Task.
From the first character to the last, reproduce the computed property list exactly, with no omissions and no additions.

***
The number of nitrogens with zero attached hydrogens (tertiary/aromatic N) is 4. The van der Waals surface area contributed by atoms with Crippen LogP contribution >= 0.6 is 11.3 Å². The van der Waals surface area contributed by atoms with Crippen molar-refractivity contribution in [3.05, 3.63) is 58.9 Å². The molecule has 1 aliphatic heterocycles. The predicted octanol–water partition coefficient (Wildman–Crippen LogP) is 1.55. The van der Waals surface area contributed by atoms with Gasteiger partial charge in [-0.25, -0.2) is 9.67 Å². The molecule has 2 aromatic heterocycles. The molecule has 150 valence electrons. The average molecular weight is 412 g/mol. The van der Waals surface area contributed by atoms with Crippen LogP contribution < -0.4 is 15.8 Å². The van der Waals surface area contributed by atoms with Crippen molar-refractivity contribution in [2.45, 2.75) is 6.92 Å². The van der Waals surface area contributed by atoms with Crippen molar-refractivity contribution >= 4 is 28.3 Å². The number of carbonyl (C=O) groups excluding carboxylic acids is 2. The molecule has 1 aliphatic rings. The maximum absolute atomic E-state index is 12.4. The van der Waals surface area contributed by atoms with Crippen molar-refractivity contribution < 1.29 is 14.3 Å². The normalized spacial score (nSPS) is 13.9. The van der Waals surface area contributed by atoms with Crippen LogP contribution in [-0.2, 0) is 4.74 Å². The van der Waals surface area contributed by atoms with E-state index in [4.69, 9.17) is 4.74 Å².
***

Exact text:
The number of nitrogens with zero attached hydrogens (tertiary/aromatic N) is 4. The van der Waals surface area contributed by atoms with Crippen LogP contribution >= 0.6 is 11.3 Å². The van der Waals surface area contributed by atoms with Crippen molar-refractivity contribution in [3.05, 3.63) is 58.9 Å². The molecule has 1 aliphatic heterocycles. The predicted octanol–water partition coefficient (Wildman–Crippen LogP) is 1.55. The van der Waals surface area contributed by atoms with Gasteiger partial charge in [-0.25, -0.2) is 9.67 Å². The molecule has 2 aromatic heterocycles. The molecule has 150 valence electrons. The average molecular weight is 412 g/mol. The van der Waals surface area contributed by atoms with Crippen LogP contribution < -0.4 is 15.8 Å². The van der Waals surface area contributed by atoms with Crippen molar-refractivity contribution in [2.45, 2.75) is 6.92 Å². The van der Waals surface area contributed by atoms with Crippen molar-refractivity contribution >= 4 is 28.3 Å². The number of carbonyl (C=O) groups excluding carboxylic acids is 2. The molecule has 1 aliphatic rings. The maximum absolute atomic E-state index is 12.4. The van der Waals surface area contributed by atoms with Crippen molar-refractivity contribution < 1.29 is 14.3 Å². The normalized spacial score (nSPS) is 13.9. The van der Waals surface area contributed by atoms with Crippen LogP contribution in [-0.2, 0) is 4.74 Å². The van der Waals surface area contributed by atoms with E-state index in [4.69, 9.17) is 4.74 Å².